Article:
Real estate can be a great investment, but it’s not always easy to gather all the money you need to invest on your own. Many people turn to relatives to start a business, and real estate is no exception.
Family-owned businesses are a major driver of the U.S. economy. In fact, about 80 to 90 percent of all businesses in the country are family-owned. Of course, running a business with a relative is one thing; running a business and owning property with a family member is quite another.
If you’re planning on making your real estate investment a family affair, speak to a Miami landlord-tenant lawyer before you get started.
Types of Co-ownership in Florida
Before you buy property with a relative – or a non-relative, for that matter – you should first decide how you’re going to title the property.
There are a few options for co-ownership in Florida:
- Tenants by the entirety
- Tenants in common
- Joint tenants with the right of survivorship
Unless you are purchasing real estate with your spouse, you can’t title your property as a tenancy by the entirety. In Florida, this type of co-ownership is reserved for married couples.
If you choose to become tenants in common, you and your co-owner will each own an equal share in the property, which you can pass down to heirs in your will.
Upon your death, your co-owner retains his interest in his one-half share of the property, but he still has no interest in your half. He can’t sell it or convey it, and his creditors can’t go after your share.
Keep in mind, however, that your co-owner’s creditors can still encumber his share of the property.
You can also opt to own your property as joint tenants with the right of survivorship. With this type of co-ownership, you co-own your property in equal shares, but your co-owner inherits your interest when you die.
Using an LLC for Your Real Estate Investment
Another option is forming a limited liability company (LLC) instead of entering into common ownership. In this scenario, the LLC owns the property.
One of the main advantages of an LLC is the ability to shield your personal assets from creditors. Because the LLC, not the individuals, own the property, their personal assets are protected.
When you create an LLC, you must follow specific steps set forth by state law. Although Florida law doesn’t require you to create an operating agreement when you form an LLC, it’s a good idea to have one.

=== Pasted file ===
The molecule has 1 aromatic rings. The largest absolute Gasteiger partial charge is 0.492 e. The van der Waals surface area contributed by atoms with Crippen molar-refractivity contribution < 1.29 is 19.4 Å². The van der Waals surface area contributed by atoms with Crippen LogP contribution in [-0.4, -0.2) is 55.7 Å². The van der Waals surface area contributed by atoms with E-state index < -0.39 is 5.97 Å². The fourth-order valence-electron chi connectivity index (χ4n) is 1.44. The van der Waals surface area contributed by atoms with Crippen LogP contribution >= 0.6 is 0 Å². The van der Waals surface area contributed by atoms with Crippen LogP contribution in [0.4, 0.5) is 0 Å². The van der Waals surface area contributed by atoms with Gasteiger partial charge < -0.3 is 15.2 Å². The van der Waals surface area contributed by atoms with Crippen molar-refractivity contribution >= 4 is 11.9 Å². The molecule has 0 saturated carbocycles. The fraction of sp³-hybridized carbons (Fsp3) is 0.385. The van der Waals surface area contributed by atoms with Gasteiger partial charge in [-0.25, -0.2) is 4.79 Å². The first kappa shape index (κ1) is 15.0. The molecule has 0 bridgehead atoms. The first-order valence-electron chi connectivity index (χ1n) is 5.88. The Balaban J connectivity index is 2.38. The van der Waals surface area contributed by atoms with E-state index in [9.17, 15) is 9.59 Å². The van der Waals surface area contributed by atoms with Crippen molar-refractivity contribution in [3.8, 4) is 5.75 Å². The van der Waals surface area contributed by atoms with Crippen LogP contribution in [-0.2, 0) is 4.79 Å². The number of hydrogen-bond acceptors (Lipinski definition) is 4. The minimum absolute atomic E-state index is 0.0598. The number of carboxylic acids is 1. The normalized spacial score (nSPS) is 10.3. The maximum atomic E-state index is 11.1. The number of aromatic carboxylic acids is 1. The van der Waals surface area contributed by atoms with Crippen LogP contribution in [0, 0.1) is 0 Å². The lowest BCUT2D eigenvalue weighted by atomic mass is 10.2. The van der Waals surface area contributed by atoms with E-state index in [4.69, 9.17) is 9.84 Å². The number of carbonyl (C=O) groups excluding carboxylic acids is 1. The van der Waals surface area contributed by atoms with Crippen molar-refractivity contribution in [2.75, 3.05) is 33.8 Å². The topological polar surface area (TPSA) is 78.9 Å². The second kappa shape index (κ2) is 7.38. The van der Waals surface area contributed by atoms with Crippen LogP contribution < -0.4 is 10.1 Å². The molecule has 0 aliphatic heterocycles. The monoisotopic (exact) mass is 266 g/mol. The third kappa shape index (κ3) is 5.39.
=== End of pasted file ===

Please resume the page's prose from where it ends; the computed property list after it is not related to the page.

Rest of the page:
Your operating agreement gives you an opportunity to define responsibilities and put contingences in place for events that could lead to conflict between you and your family member.
Avoiding the Pitfalls of Joint Ownership
However you decide to title your property, it’s important to be aware of the problems that can crop up when you own real estate with another person.
Creditors: Depending on how you title your property, your interests could be vulnerable to your co-owner’s creditors. For example, a joint tenancy with the right of survivorship does not protect your share of the property from being targeted by a co-owner’s creditor.
Who makes the decisions? Families fight and disagree – it’s just part of being a family. When you own real estate together, however, arguments can quickly turn from typical interfamily squabbling to serious and costly legal disputes.
Managing real estate is a demanding job, and a full-time job in many cases. Make sure you clearly define who is authorized to make decisions about the property and the business.
What happens if someone wants out? Whether you’re investing in a single unit or an entire apartment complex, you need to create a clear succession plan.
This plan should spell out what happens if one person wishes to sell or transfer their interest in the property. Other business succession issues to consider include retirement, unexpected health problems, and disputes among the co-owners.
An operating agreement can address many of these issues if you are creating an LLC.
Get Your Questions Answered by a Miami Landlord-Tenant Lawyer
Owning property can be both exciting and challenging. Prepare for the challenges ahead by speaking to a Miami landlord-tenant lawyer about your property ownership goals.